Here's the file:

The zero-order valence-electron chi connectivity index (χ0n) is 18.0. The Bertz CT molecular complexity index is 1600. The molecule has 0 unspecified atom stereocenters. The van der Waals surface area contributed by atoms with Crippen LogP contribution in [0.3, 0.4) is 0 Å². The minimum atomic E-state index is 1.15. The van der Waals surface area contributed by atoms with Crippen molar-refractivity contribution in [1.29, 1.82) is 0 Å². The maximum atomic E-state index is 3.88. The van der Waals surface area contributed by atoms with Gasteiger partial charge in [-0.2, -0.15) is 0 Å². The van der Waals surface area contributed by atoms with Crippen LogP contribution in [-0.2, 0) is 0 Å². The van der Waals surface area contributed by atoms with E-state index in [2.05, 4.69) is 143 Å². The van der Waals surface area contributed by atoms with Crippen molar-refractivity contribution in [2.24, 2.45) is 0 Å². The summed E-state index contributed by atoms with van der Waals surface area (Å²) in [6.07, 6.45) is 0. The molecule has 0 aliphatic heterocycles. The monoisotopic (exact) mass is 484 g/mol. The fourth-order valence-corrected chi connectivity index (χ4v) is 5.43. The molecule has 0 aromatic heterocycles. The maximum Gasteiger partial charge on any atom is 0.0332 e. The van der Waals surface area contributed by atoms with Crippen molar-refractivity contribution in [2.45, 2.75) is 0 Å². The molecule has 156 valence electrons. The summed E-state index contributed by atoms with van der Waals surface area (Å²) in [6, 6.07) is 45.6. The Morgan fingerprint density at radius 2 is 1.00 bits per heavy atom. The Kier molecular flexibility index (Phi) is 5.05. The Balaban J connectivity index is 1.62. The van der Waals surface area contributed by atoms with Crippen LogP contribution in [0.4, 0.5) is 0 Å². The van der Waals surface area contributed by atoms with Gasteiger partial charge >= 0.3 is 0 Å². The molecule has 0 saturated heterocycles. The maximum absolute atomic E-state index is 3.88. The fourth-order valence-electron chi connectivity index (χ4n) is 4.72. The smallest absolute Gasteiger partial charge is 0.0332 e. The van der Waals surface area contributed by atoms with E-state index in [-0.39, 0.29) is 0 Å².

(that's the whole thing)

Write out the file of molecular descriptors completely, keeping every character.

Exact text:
The zero-order valence-electron chi connectivity index (χ0n) is 18.0. The Bertz CT molecular complexity index is 1600. The molecule has 0 unspecified atom stereocenters. The van der Waals surface area contributed by atoms with Crippen LogP contribution in [0.3, 0.4) is 0 Å². The minimum atomic E-state index is 1.15. The van der Waals surface area contributed by atoms with Crippen molar-refractivity contribution in [1.29, 1.82) is 0 Å². The maximum atomic E-state index is 3.88. The van der Waals surface area contributed by atoms with Gasteiger partial charge in [-0.2, -0.15) is 0 Å². The van der Waals surface area contributed by atoms with Crippen LogP contribution in [-0.2, 0) is 0 Å². The van der Waals surface area contributed by atoms with E-state index in [2.05, 4.69) is 143 Å². The van der Waals surface area contributed by atoms with Crippen molar-refractivity contribution in [2.24, 2.45) is 0 Å². The summed E-state index contributed by atoms with van der Waals surface area (Å²) in [6.07, 6.45) is 0. The molecule has 0 aliphatic heterocycles. The monoisotopic (exact) mass is 484 g/mol. The fourth-order valence-corrected chi connectivity index (χ4v) is 5.43. The molecule has 0 aromatic heterocycles. The maximum Gasteiger partial charge on any atom is 0.0332 e. The van der Waals surface area contributed by atoms with Crippen molar-refractivity contribution in [2.45, 2.75) is 0 Å². The molecule has 156 valence electrons. The summed E-state index contributed by atoms with van der Waals surface area (Å²) in [6, 6.07) is 45.6. The Morgan fingerprint density at radius 2 is 1.00 bits per heavy atom. The Kier molecular flexibility index (Phi) is 5.05. The Balaban J connectivity index is 1.62. The van der Waals surface area contributed by atoms with Crippen LogP contribution in [0.4, 0.5) is 0 Å². The van der Waals surface area contributed by atoms with Gasteiger partial charge >= 0.3 is 0 Å². The molecule has 0 saturated heterocycles. The maximum absolute atomic E-state index is 3.88. The fourth-order valence-electron chi connectivity index (χ4n) is 4.72. The smallest absolute Gasteiger partial charge is 0.0332 e. The van der Waals surface area contributed by atoms with E-state index in [-0.39, 0.29) is 0 Å².